Providenciales, Turks & Caicos -- 10/97

 

Turks and Caicos National Seal

Turks & Caicos Map Turks & Caicos has been on my Caribbean Hit List for some time. The 1997 World Open Underwater Photography Competition held from May through October provided the catalyst to plan a ten day trip to this small group of islands due east of Cuba.

Research for our trip was performed entirely on the Internet. Information on the island's attractions, features, diving and accommodations is abundant and for the most part, accurate. We chose to stay at Ocean Club and dive with Art Pickering's Provo Turtle Divers.

Ocean Club is located right on the beach with beautifully landscaped paths surrounding two swimming pools. Sixty four condominium style units contain amenities such as full kitchens, satellite television, laundry facilities and large screened balconies - definitely no roughing it here! The property has two bars (one with a grill) and the Gecko Grille Restaurant which unfortunately was closed during our stay.

Provo Turtle Divers has a dive shop on premises and my expectation was the dive boat would depart from an Ocean Club dock. Instead, a complimentary cab / van shuttled us ten minutes to the dock at Turtle Cove Inn - a minor inconvenience.

Over the course of my seven days of diving, two of Provo Turtle's dive boats were used; the first a 42 foot custom dive boat (Chuck's Honey) with fresh water showers, camera table and spacious pilot's deck, a very nice vessel. Group sizes ranged from 10 to 20 divers and were comfortably accommodated. Days with less than 10 divers were spent on "Chuck's Other Honey", a much smaller diver boat that served the purpose but lacked the space and amenities of the 42 footer.

The captains and dive masters of Provo Turtle Divers were friendly and knowledgeable. Pre-dive briefings were thorough and informative. Guided dives were offered but not mandatory and divers were able to "dive their computers" with a requested maximum depth of 130 feet.

Most dive sites require a 45 to 75 minute run and the weekly three tank trip to West Caicos takes a little longer. Visibility averaged 60 - 80 feet and the water temperature was a very warm 85 degrees.

Turks and Caicos scuba diving   Dive from Provo Turks and Caicos
West Caicos provided, in my opinion, the best diving of the week. The walls were dramatic and the corals healthy. The reefs were busy with an abundance of small colorful reef fish as well as schools of Jacks, Grunts and Barracuda. One site in particular, "Land of the Giants" was remarkable for the quantity of Flamingo Tongues on the reef. Any direction I looked, dozens of theses striking mollusks were visible, clinging to purple soft corals and sea whips.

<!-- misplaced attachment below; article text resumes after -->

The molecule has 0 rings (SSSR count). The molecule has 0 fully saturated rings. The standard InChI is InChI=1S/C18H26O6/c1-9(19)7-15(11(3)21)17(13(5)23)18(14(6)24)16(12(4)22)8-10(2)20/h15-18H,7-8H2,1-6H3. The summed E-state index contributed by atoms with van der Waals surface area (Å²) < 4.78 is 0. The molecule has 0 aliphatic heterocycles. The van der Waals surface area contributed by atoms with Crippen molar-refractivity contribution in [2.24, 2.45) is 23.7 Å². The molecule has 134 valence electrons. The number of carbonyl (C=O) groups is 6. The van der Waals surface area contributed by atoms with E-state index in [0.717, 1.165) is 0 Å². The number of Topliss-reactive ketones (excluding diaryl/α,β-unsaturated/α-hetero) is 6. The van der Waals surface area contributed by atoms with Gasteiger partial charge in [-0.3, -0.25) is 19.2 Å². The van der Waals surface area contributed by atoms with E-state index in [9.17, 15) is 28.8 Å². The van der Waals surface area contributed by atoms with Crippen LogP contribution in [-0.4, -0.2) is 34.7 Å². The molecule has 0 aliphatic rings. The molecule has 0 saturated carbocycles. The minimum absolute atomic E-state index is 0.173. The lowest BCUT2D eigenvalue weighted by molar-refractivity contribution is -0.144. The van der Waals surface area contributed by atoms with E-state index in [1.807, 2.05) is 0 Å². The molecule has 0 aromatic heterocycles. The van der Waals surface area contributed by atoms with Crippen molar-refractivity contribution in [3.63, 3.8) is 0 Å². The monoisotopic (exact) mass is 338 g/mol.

Most of our dives were at Northwest Point, a very quiet and picturesque location. Sharks were sighted almost daily and we were treated to several close-up encounters. Southern Stingrays, schooling Spade Fish and Barracuda were also commonplace.

   
Surface intervals were spent lounging at Tiki huts abandoned 3 - 4 years ago by the producers of a French survivalist television game show, snorkeling or just walking on the long, deserted stretch of white beach. This end of the island is a government preserve without development.
On one day we headed east and dove Pine Cay which has more sloping walls. Our second dive for the day was done in Grace Bay where the reef viability was off due to the tidal movement but cleared at the wall to offer views of Nurse Sharks and an adult Spotted Drum.

After diving, we took time to explore the island by jeep. Due to its relative small size and population, attractions are limited. None-the-less a $6 tour of the world's only Conch farm provided a fascinating close-up encounter with the mollusks.

An exciting four-wheel drive excursion through the Northwest Point Territory to the Tiki huts was rewarded with a private beach, blue waters and the shade of the abandoned compound.
Only a short walk from "downtown" is the ruins of the Cheshire Hall Plantation, built around 1800 by Loyalist and Settler Thomas Stubbs.

When not exploring, just relaxing on the beautiful white beaches watching Jo-Jo, the resident dolphin swim past remarkable sunsets was fine with us.

In summary, we enjoyed our visit to Provo, Turks & Caicos thoroughly. Diving was typical of the Caribbean, with a little longer than average boat ride than other locations. Very limited shore diving is available since the reefs and walls are offshore by a good distance.

Food and accommodations are excellent and the island has a good infrastructure. The natives are warm, friendly and seen well educated and hard working even if on "island time". Crime is minimal and though we explored the island extensively, we never felt at risk.

Ocean Club and Provo Turtle Divers are winners and were a good choice for our trip. More economical and convenient lodging (close to the Provo Turtle Divers departure dock) may be had at Turtle Cove Inn which was reported comfortable by fellow divers staying there.

For us, Provo, Turks & Caicos will be a repeat destination though not regularly. I believe the island country will develop rapidly and become a major dive vacation spot. I'll gladly return for photographic assignments and competitions or other specific purposes.

 

Trip Report Update: Click Here for 1997 World Open Photography Contest Results!

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1997 John Petrak